The Mortise Jig

by Patrick Harper - Blood, Sweat, and Sawdust

The Idea

Above everything, I want to create beautiful and unique furniture.  The furniture which draws my attention has a common theme: mortise and tenon joinery.  Ideally, I would create mortises with a dedicated hollow-chisel mortiser.  Unfortunately, I don’t have the space or funds available for such a wonderful tool.  As a result, I have determined that my best course of action is to use the plunge router for mortising.

To improve speed and accuracy, I followed Jeff Miller’s advice and built mortise jig.  I followed Jeff’s design fairly closely, but made some minor improvements to the original plan.  For example, I added a t-track and adjustable stop blocks for better repeat-ability.

The Design

The jig is simple in design and easy to make.  It consists of a platform, a track, and a pair of hold-down clamps.  I milled an auxiliary fence for my router at the same time I milled the parts for the track.  This ensures a perfect fit to guide the router.

A 8/4 white oak board with too many knots for furniture sat on my lumber rack.  It had just enough straight grain to mill up the parts for the jig.  I laminated two pieces to make the platform.  Then, I cut a dado for the t-track.  I built the guide by resawing another strip of oak.  The resawed pieces produced three 3/4-inch strips: two for the guide and one for the auxiliary fence.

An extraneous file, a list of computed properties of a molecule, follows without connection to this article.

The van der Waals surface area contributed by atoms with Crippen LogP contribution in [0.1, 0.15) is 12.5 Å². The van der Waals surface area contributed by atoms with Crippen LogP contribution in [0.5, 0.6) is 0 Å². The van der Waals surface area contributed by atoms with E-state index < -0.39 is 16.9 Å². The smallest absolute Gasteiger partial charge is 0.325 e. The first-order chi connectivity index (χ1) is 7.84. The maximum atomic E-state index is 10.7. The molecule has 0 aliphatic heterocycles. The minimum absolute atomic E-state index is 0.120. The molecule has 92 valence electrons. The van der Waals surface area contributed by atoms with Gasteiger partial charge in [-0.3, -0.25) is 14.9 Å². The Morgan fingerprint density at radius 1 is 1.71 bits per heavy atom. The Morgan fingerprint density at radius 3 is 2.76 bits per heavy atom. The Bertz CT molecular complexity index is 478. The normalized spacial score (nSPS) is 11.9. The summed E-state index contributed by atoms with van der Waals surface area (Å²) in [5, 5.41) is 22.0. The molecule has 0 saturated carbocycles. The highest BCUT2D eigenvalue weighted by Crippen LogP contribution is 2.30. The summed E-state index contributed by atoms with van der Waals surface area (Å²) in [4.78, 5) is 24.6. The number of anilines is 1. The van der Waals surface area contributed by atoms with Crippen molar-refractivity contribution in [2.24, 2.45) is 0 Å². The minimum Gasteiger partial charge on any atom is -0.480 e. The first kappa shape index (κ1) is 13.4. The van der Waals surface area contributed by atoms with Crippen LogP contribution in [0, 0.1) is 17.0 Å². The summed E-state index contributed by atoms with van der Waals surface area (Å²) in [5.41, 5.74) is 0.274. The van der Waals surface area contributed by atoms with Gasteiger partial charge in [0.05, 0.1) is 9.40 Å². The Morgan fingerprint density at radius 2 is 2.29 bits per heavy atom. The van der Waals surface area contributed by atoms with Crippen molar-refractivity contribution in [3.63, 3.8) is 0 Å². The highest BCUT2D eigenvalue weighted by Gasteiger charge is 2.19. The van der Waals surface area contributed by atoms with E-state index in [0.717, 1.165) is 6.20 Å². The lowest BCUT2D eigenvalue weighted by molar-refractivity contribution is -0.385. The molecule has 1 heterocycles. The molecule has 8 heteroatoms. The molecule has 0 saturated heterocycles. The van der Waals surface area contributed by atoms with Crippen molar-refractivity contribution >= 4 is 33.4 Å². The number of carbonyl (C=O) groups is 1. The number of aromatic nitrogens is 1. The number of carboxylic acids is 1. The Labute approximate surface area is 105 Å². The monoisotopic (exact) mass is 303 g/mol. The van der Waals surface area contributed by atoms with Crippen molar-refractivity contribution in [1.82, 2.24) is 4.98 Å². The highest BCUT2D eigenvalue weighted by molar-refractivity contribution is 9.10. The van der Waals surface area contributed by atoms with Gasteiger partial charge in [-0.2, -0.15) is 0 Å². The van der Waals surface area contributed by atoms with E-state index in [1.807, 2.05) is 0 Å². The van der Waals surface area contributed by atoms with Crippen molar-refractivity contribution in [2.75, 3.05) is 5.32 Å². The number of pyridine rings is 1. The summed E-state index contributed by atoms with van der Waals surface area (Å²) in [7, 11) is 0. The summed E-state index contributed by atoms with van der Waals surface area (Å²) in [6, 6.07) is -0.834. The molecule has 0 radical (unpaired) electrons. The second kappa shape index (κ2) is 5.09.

I glued the guide pieces together.  However, I did not permanently attach the guide to the base.  It attaches using 3/8-inch bolts that are also used to secure the hold-down clamps.  This allows me to replace the track if it wears out over time.

The Results

I eased the sharp edges with a block plane, and applied paste wax to the fence.  So far, the jig works extremely well.  I plan to use it on a few projects that I have coming up.  Stay tuned.